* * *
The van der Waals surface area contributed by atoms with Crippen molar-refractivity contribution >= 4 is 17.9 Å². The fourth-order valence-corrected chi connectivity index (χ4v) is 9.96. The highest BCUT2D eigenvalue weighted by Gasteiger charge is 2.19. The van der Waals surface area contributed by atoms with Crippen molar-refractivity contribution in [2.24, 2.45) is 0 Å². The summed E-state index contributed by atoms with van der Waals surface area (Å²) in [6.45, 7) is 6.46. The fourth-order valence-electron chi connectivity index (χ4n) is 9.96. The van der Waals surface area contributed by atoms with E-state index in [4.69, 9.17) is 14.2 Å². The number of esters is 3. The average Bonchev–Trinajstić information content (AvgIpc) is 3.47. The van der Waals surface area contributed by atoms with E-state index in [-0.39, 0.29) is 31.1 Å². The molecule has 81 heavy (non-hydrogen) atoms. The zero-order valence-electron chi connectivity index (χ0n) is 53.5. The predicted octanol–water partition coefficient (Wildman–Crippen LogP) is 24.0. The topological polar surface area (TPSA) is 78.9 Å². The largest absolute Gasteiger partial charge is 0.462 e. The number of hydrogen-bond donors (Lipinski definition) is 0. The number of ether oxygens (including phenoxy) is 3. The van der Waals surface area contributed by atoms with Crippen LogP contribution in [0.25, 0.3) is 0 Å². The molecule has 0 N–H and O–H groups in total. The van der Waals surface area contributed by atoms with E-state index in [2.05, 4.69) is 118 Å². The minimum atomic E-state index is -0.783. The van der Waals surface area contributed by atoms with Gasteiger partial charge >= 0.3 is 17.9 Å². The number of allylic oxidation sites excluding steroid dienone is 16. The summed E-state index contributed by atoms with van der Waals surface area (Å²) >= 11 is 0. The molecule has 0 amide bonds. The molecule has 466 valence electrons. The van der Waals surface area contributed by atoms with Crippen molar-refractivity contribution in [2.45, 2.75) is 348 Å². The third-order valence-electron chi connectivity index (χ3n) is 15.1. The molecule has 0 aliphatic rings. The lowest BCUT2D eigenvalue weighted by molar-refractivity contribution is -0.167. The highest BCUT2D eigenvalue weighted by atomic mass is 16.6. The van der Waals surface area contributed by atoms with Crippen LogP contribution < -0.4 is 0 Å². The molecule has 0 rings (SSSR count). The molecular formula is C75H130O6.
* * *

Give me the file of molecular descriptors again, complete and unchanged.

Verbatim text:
The van der Waals surface area contributed by atoms with Crippen molar-refractivity contribution >= 4 is 17.9 Å². The fourth-order valence-corrected chi connectivity index (χ4v) is 9.96. The highest BCUT2D eigenvalue weighted by Gasteiger charge is 2.19. The van der Waals surface area contributed by atoms with Crippen molar-refractivity contribution in [2.24, 2.45) is 0 Å². The summed E-state index contributed by atoms with van der Waals surface area (Å²) in [6.45, 7) is 6.46. The fourth-order valence-electron chi connectivity index (χ4n) is 9.96. The van der Waals surface area contributed by atoms with E-state index in [4.69, 9.17) is 14.2 Å². The number of esters is 3. The average Bonchev–Trinajstić information content (AvgIpc) is 3.47. The van der Waals surface area contributed by atoms with E-state index in [-0.39, 0.29) is 31.1 Å². The molecule has 81 heavy (non-hydrogen) atoms. The zero-order valence-electron chi connectivity index (χ0n) is 53.5. The predicted octanol–water partition coefficient (Wildman–Crippen LogP) is 24.0. The topological polar surface area (TPSA) is 78.9 Å². The largest absolute Gasteiger partial charge is 0.462 e. The number of hydrogen-bond donors (Lipinski definition) is 0. The number of ether oxygens (including phenoxy) is 3. The van der Waals surface area contributed by atoms with Crippen LogP contribution in [0.25, 0.3) is 0 Å². The molecule has 0 N–H and O–H groups in total. The van der Waals surface area contributed by atoms with E-state index in [2.05, 4.69) is 118 Å². The minimum atomic E-state index is -0.783. The van der Waals surface area contributed by atoms with Gasteiger partial charge >= 0.3 is 17.9 Å². The number of allylic oxidation sites excluding steroid dienone is 16. The summed E-state index contributed by atoms with van der Waals surface area (Å²) >= 11 is 0. The molecule has 0 amide bonds. The molecule has 466 valence electrons. The van der Waals surface area contributed by atoms with Crippen molar-refractivity contribution in [2.45, 2.75) is 348 Å². The third-order valence-electron chi connectivity index (χ3n) is 15.1. The molecule has 0 aliphatic rings. The lowest BCUT2D eigenvalue weighted by molar-refractivity contribution is -0.167. The highest BCUT2D eigenvalue weighted by atomic mass is 16.6. The van der Waals surface area contributed by atoms with Crippen LogP contribution < -0.4 is 0 Å². The molecule has 0 rings (SSSR count). The molecular formula is C75H130O6.